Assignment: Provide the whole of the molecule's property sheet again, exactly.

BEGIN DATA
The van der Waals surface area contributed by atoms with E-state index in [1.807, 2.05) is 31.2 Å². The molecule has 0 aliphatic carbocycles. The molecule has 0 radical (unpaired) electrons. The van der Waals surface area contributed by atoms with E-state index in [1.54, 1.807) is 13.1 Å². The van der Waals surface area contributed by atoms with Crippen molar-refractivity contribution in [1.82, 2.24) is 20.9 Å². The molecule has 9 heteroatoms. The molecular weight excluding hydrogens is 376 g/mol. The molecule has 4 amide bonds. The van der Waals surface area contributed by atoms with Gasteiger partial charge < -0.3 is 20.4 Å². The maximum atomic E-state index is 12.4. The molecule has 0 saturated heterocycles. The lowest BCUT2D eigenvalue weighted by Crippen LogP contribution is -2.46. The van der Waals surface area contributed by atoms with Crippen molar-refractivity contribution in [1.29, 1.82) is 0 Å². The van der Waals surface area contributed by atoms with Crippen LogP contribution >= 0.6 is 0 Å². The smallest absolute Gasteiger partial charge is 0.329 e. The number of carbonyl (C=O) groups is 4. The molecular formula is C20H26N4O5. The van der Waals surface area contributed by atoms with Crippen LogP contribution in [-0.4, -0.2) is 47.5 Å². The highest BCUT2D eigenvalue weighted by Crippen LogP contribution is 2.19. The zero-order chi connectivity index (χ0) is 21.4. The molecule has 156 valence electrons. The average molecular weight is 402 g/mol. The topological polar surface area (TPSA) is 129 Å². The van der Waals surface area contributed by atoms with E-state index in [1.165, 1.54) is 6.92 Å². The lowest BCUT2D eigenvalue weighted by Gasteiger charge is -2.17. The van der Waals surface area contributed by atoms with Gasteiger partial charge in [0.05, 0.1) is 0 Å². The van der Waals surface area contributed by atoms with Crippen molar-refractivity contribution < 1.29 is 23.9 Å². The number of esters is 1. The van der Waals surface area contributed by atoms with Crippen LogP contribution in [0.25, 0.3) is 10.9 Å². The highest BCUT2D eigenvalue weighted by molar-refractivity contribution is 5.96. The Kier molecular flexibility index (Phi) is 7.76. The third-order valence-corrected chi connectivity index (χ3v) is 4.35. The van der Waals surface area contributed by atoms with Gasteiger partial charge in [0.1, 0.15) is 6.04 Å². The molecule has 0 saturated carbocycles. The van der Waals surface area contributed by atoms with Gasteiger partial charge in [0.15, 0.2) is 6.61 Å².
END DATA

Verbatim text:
The van der Waals surface area contributed by atoms with E-state index in [1.807, 2.05) is 31.2 Å². The molecule has 0 aliphatic carbocycles. The molecule has 0 radical (unpaired) electrons. The van der Waals surface area contributed by atoms with E-state index in [1.54, 1.807) is 13.1 Å². The van der Waals surface area contributed by atoms with Crippen molar-refractivity contribution in [1.82, 2.24) is 20.9 Å². The molecule has 9 heteroatoms. The molecular weight excluding hydrogens is 376 g/mol. The molecule has 4 amide bonds. The van der Waals surface area contributed by atoms with Gasteiger partial charge < -0.3 is 20.4 Å². The maximum atomic E-state index is 12.4. The molecule has 0 saturated heterocycles. The lowest BCUT2D eigenvalue weighted by Crippen LogP contribution is -2.46. The van der Waals surface area contributed by atoms with Crippen molar-refractivity contribution in [1.29, 1.82) is 0 Å². The van der Waals surface area contributed by atoms with Crippen LogP contribution >= 0.6 is 0 Å². The smallest absolute Gasteiger partial charge is 0.329 e. The number of carbonyl (C=O) groups is 4. The molecular formula is C20H26N4O5. The van der Waals surface area contributed by atoms with Crippen LogP contribution in [-0.4, -0.2) is 47.5 Å². The highest BCUT2D eigenvalue weighted by Crippen LogP contribution is 2.19. The zero-order chi connectivity index (χ0) is 21.4. The molecule has 156 valence electrons. The average molecular weight is 402 g/mol. The topological polar surface area (TPSA) is 129 Å². The van der Waals surface area contributed by atoms with E-state index in [1.165, 1.54) is 6.92 Å². The lowest BCUT2D eigenvalue weighted by Gasteiger charge is -2.17. The van der Waals surface area contributed by atoms with Gasteiger partial charge in [0.05, 0.1) is 0 Å². The van der Waals surface area contributed by atoms with Crippen molar-refractivity contribution < 1.29 is 23.9 Å². The number of esters is 1. The van der Waals surface area contributed by atoms with Crippen LogP contribution in [0.25, 0.3) is 10.9 Å². The highest BCUT2D eigenvalue weighted by molar-refractivity contribution is 5.96. The Kier molecular flexibility index (Phi) is 7.76. The third-order valence-corrected chi connectivity index (χ3v) is 4.35. The van der Waals surface area contributed by atoms with Gasteiger partial charge in [0.1, 0.15) is 6.04 Å². The molecule has 0 saturated carbocycles. The van der Waals surface area contributed by atoms with Gasteiger partial charge in [0.15, 0.2) is 6.61 Å².